Hemiounou was the vizier of Pharaoh Khufu. A vizier, at the time of the Fourth Dynasty, was the second ruler of the people after Pharaoh.
Origin of the vizier
The post of Vizier was created by Pharaoh Snefru, creator of the Fourth Dynasty and father of Khufu. He is credited with this creation for his son Nefermaat who thus became the first high official of the Old Kingdom.
The vizier was at the same time the confidant, the counselor of the pharaoh, but also the one who obtained the information of the people and who passed them to him. It allowed him to make as informed decisions as possible. It is unknown, but it is perhaps the creation of this post which explains the improvement of the quality of life of the Egyptians during the IVth Dynasty, and which will continue on all the old empire.
Hémiounou was the grandson of Snéfrou. Snefrou was the father of Khufu and the founder of the IVth Dynasty. Snefru had many children including Nefermaat, who was appointed vizier of Snefrou. The latter was the first to create the vizier's post and entrusted it to a member of his family. Nefermaat had 15 children, so Hemiounou, who became the vizier of Khufu.
As vizier Hemiounou was in charge of the construction of the necropolis of Khufu, and more particularly of its pyramid. This is the main reason why history has retained its name. He had himself built a mastaba in the western cemetery of the pyramid, proving the very close connection he had with the pharaoh. This mastaba was explored by the German Egyptologist Hermann Junker at the beginning of the 20th century, he revealed a beautiful statue of the vizier in a sitting position, papyrus on his knees proving his status as a scribe.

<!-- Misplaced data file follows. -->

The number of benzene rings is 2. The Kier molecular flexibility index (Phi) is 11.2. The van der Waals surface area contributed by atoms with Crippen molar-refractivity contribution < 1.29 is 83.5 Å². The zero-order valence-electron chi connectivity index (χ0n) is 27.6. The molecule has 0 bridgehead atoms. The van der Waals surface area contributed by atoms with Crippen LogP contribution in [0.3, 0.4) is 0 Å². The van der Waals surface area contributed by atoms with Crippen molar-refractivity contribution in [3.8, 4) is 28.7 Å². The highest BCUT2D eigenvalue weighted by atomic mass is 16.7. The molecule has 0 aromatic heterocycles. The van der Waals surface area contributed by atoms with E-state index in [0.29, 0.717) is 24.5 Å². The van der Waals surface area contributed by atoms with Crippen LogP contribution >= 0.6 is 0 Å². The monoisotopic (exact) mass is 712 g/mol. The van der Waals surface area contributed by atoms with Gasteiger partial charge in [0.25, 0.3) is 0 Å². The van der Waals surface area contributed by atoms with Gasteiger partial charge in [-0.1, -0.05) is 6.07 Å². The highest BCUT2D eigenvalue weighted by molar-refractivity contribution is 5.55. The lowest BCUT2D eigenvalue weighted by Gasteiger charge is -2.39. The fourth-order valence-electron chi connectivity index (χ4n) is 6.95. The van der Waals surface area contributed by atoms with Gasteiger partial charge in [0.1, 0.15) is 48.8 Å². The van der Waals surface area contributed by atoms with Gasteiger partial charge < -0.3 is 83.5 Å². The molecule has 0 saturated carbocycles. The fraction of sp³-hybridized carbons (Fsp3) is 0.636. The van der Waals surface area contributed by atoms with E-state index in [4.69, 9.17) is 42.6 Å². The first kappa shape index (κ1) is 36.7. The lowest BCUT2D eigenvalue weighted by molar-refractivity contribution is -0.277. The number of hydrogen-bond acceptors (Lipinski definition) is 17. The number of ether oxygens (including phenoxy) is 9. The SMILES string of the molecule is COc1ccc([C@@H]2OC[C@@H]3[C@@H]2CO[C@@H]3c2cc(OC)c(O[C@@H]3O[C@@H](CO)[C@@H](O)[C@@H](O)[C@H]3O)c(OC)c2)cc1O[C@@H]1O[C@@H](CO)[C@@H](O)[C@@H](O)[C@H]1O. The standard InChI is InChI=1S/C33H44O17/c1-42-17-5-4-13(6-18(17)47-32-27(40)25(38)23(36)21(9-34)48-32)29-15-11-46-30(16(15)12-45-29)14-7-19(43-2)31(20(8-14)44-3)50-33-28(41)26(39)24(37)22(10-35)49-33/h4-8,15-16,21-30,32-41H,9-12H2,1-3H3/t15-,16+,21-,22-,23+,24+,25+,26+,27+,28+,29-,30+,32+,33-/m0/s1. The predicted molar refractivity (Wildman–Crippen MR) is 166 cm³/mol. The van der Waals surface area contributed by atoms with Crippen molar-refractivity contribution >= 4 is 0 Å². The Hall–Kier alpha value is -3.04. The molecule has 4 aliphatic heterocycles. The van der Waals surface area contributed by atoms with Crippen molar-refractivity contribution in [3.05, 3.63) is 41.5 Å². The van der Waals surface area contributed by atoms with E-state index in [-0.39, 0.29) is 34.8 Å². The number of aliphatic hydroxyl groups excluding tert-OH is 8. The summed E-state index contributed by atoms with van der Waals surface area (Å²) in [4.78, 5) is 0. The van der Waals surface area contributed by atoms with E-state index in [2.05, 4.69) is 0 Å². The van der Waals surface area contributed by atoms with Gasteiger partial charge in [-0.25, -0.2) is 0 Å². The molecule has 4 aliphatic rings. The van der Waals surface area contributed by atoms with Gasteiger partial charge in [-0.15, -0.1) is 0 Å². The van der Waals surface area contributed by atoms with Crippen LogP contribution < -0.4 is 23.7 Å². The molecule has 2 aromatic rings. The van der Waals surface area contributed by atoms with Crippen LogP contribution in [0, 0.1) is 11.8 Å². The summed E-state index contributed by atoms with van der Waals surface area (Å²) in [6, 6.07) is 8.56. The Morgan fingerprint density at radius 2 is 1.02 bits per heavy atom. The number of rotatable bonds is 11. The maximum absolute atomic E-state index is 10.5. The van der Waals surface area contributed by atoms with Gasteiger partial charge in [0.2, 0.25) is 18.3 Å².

This mastaba is coded "G 4000" in the archaeological nomenclature of the Necropolis of Giza. It retains on the lower parts its coating of limestone Tourah, a very white stone that served as a finish to all the buildings of importance at the time. He still possesses some architectural elements such as redans imitating the facade of a palace (as was the enclosure of the funeral complex of Khufu), niches housing false doors, a pool to make the necessary libations to the rites daily papers and some other classical remains in the tombs.